Tuberous sclerosis is a group of two genetic disorders that affect the skin, brain/nervous system, kidneys, and heart, and cause tumors to grow. The diseases are named after a tuber- or root-shaped growth in the brain.
Causes, incidence, and risk factors
Tuberous sclerosis is inherited. Changes (mutations) in two genes, TSC1 and TSC2, are responsible for most cases of the condition.
Only one parent needs to pass on the mutation for the child to get the disease. However, most cases are due to new mutations, so there usually is no family history of tuberous sclerosis.
This condition is one of a group of diseases called neurocutaneous syndromes. Both the skin and central nervous system (brain and spinal cord) are involved.
There are no known risk factors, other than having a parent with tuberous sclerosis. In that case, each child has a 50% chance of inheriting the disease.
Skin symptoms include:
Areas of the skin that are white (due to decreased pigment) and have either an ash leaf or confetti appearance
Red patches on the face containing many blood vessels (adenoma sebaceum)
Raised patches of skin with an orange-peel texture (shagreen spots), often on the back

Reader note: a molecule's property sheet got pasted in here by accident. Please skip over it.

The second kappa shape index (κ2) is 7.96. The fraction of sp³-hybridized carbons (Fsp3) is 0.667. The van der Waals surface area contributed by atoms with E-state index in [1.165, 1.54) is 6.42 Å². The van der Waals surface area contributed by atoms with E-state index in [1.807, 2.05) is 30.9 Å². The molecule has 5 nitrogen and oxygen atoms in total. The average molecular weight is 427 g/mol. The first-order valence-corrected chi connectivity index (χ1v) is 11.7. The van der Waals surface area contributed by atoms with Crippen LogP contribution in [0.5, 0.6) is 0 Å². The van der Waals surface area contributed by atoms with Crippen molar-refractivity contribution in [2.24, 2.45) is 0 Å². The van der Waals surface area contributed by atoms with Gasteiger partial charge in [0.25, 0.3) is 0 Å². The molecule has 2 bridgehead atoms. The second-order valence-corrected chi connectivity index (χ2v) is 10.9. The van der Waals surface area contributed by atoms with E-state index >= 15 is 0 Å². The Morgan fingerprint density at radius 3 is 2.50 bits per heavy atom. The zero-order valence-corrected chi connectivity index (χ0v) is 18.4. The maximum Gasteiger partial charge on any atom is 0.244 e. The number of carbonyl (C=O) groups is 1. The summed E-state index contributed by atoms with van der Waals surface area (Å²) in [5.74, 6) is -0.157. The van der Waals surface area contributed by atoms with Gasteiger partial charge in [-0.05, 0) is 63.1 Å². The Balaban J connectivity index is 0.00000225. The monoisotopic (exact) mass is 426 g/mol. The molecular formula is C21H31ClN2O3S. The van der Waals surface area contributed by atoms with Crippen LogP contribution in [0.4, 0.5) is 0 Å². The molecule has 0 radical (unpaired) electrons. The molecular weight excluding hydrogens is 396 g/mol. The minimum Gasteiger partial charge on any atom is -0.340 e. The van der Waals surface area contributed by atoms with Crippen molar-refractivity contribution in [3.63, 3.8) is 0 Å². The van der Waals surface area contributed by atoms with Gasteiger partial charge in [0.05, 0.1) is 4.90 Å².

Either side of your family has a history of tuberous sclerosis
You notice symptoms of tuberous sclerosis in your child
Call a genetic specialist if your child is diagnosed with cardiac rhabdomyoma. Tuberous sclerosis is the leading cause of this tumor.
Genetic counseling is recommended for couples who have a family history of tuberous sclerosis and who want to have children.
Prenatal diagnosis is available for families who are known to have a history of this condition. However, tuberous sclerosis often appears as a new DNA mutation, and these cases are not preventable.
Sahin M. Neurocutaneous syndromes. In: Kliegman RM, Stanton BF, St. Geme JW, Schor NF, Behrman RE, eds. Nelson Textbook of Pediatrics. 19th ed. Philadelphia, Pa: Saunders Elsevier; 2011: chap 589.
Northrup H, Koenig MK, Au KS. Tuberous sclerosis complex. In: Pagon RA, Bird TD, Dolan CR, et al., eds. GeneReviews.
Chad Haldeman-Englert, MD, FACMG, Wake Forest School of Medicine, Department of Pediatrics, Section on Medical Genetics, Winston-Salem, NC. Review provided by VeriMed Healthcare Network. Also reviewed by David Zieve, MD, MHA, Medical Director, A.D.A.M. Health Solutions, Ebix, Inc.